Awareness of our sinfulness and recognition of God’s compassion can be easy or difficult. It’s easy to say, yes, I am a sinner, but at the same time be unmoved to repentance. It’s difficult to admit our sinfulness, when the awareness cuts deeply, when we are made aware of our participation in evil and our capacity to do evil.
It’s especially this difficult awareness that can move us to conversion and change of heart. In doing so, it’s important also that we have an awareness of the boundless mercy of God. The call of Lent is to move beyond our sinfulness and follow the lead of the Spirit in our life.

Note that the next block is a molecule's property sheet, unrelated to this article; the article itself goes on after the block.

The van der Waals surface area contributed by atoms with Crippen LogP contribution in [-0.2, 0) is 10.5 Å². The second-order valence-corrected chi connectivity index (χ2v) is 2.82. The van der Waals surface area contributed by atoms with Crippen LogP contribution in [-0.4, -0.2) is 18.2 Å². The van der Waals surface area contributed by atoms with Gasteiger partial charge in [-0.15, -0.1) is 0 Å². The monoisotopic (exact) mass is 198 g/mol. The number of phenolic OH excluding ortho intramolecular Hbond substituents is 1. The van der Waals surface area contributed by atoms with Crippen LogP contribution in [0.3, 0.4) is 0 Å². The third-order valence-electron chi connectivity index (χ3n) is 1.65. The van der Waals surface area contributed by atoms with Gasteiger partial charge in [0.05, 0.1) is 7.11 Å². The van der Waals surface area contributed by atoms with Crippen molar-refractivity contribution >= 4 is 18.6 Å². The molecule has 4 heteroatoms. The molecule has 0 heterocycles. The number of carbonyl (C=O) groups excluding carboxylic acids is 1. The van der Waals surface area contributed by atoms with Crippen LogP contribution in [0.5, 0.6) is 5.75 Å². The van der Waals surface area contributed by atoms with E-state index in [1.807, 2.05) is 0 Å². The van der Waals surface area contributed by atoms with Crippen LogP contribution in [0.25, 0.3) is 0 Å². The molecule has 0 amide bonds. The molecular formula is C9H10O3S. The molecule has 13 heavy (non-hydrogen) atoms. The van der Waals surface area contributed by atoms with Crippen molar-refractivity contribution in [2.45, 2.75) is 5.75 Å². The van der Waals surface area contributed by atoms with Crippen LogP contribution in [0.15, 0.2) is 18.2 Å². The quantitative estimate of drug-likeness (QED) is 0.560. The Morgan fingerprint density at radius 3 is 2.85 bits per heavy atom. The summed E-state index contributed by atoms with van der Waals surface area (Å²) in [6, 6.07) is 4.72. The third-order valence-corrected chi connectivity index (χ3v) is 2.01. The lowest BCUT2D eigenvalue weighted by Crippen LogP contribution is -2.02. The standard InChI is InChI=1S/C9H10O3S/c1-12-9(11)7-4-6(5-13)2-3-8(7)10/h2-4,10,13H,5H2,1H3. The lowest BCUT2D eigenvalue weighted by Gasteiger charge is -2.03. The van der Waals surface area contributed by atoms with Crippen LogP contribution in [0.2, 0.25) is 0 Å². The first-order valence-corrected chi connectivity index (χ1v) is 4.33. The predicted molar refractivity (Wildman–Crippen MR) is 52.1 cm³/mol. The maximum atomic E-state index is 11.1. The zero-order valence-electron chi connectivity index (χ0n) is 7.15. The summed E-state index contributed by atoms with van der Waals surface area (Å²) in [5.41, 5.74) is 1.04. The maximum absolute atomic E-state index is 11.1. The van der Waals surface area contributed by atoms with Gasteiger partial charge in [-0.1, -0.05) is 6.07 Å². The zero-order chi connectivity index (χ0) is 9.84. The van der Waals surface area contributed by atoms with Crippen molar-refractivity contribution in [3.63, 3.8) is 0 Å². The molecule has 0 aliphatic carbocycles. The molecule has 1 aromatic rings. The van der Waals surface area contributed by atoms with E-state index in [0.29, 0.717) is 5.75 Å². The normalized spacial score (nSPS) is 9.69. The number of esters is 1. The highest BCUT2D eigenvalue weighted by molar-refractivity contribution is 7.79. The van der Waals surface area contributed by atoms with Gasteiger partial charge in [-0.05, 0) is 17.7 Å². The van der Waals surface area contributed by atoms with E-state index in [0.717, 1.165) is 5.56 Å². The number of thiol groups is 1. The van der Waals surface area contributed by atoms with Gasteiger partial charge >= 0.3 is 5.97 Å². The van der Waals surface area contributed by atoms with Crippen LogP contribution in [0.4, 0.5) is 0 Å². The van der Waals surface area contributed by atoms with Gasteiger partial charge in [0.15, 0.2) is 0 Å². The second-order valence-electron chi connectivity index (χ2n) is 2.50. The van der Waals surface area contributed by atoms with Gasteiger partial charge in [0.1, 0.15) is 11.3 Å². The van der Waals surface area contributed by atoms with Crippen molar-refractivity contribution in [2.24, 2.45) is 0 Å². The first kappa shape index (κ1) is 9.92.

Following the Spirit is not new to us. We do it when we act with charity, when we give of ourselves to others, when we sacrifice for others, when we do the best we can in the situations we find ourselves in. The paradox of Christianity is that we are enriched by our generosity and impoverished by our selfishness.
The desert fathers have a saying, “Go to your cell, and your cell will teach you everything.” It’s an invitation to go deeper in our reflection and in our living. It’s also the invitation of Lent, to reflect on God’s presence in our life and to grow in a generous response to God’s love for us.
“The measure with which you measure will in return be measured out to you.” (Luke 6:38)